Ugandan police said a Briton and a South African were killed along with their guide in Tuesday's attack, which has been blamed on an armed militia based in the neighboring Democratic Republic of Congo.
The trio were targeted by gunmen as they were on safari in Queen Elizabeth National Park in southwestern Uganda and their vehicle set ablaze, police and park officials said.
"It was a cowardly act on the part of the terrorists attacking innocent civilians and tragic for the couple who were newlyweds and visiting Uganda on their honeymoon," Museveni said on X, formerly Twitter.
"Of course, these terrorists will pay with their own wretched lives."
In the aftermath of the killings, the British government issued a warning to its citizens against travelling to the popular park, a tourist magnet where lions are known for their unusual ability to climb trees.
Police blamed the attack on the Allied Democratic Forces (ADF) rebel militia that is affiliated to the so-called Islamic State group.
- 'Terrorists will be defeated' -
Museveni called on Uganda's army and other security forces to ensure that "these mistakes do not happen again and that the ADF is wiped out."
"The terrorists will be defeated like (Joseph) Kony was defeated," he added, referring to the fugitive leader of the notorious Lord's Resistance Army, which terrorized parts of central Africa for more than three decades.
Tuesday's attack came two days after Museveni said police had foiled a bomb plot by the ADF on churches about 50 kilometers (30 miles) from the capital Kampala.
Museveni said on Sunday that the ADF had made two bombs but that they "were reported to police and defused."
Earlier that day, the veteran leader also said Ugandan forces had carried out a series of air strikes against ADF positions in DRC and claimed that a number of the militants were killed.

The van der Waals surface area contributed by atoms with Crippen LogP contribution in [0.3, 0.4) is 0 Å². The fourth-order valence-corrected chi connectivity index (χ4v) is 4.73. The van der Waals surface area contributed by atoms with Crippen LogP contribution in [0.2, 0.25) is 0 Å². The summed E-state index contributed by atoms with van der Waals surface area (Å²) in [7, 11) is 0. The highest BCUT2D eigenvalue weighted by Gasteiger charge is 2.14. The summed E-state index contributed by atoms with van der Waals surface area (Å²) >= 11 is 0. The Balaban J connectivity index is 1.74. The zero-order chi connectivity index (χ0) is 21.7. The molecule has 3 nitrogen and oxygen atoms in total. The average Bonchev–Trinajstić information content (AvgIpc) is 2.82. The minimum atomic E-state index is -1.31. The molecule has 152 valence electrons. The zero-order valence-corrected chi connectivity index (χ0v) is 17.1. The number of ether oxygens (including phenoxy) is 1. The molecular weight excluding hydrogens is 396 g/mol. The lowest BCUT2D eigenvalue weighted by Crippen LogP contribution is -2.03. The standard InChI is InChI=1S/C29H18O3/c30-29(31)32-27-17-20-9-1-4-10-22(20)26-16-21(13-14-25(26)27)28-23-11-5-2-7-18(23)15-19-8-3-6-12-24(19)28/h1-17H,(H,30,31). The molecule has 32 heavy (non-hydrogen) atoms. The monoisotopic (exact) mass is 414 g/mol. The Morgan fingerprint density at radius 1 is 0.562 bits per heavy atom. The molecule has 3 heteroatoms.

He warned that "the terrorists are running from Congo... and re-entering Uganda and trying to commit some random terrorist acts."
Queen Elizabeth Park shares a border with DRC and its renowned Virunga National Park, a habitat for rare mountain gorillas, and where armed groups are believed to operate.
In 2019, a U.S. tourist and her safari guide were kidnapped by four gunmen during an evening game drive through the Ugandan park. They were recovered unharmed after a ransom was paid.
The ADF is historically a Ugandan rebel coalition whose biggest group comprised Muslims opposed to Museveni.
Established in eastern DRC in 1995, the group became the deadliest of scores of outlawed forces in the deeply troubled region.
It has been blamed for massacres, kidnappings and looting, with a death toll estimated in the thousands.
In June, ADF fighters killed 42 people including 37 students in a high school in western Uganda near the border with DRC.
Tourism is a top foreign exchange earner in Uganda, contributing almost 10 percent of GDP last year, according to government figures.
Uganda's wildlife officials said all parks will remain open despite Tuesday's attack.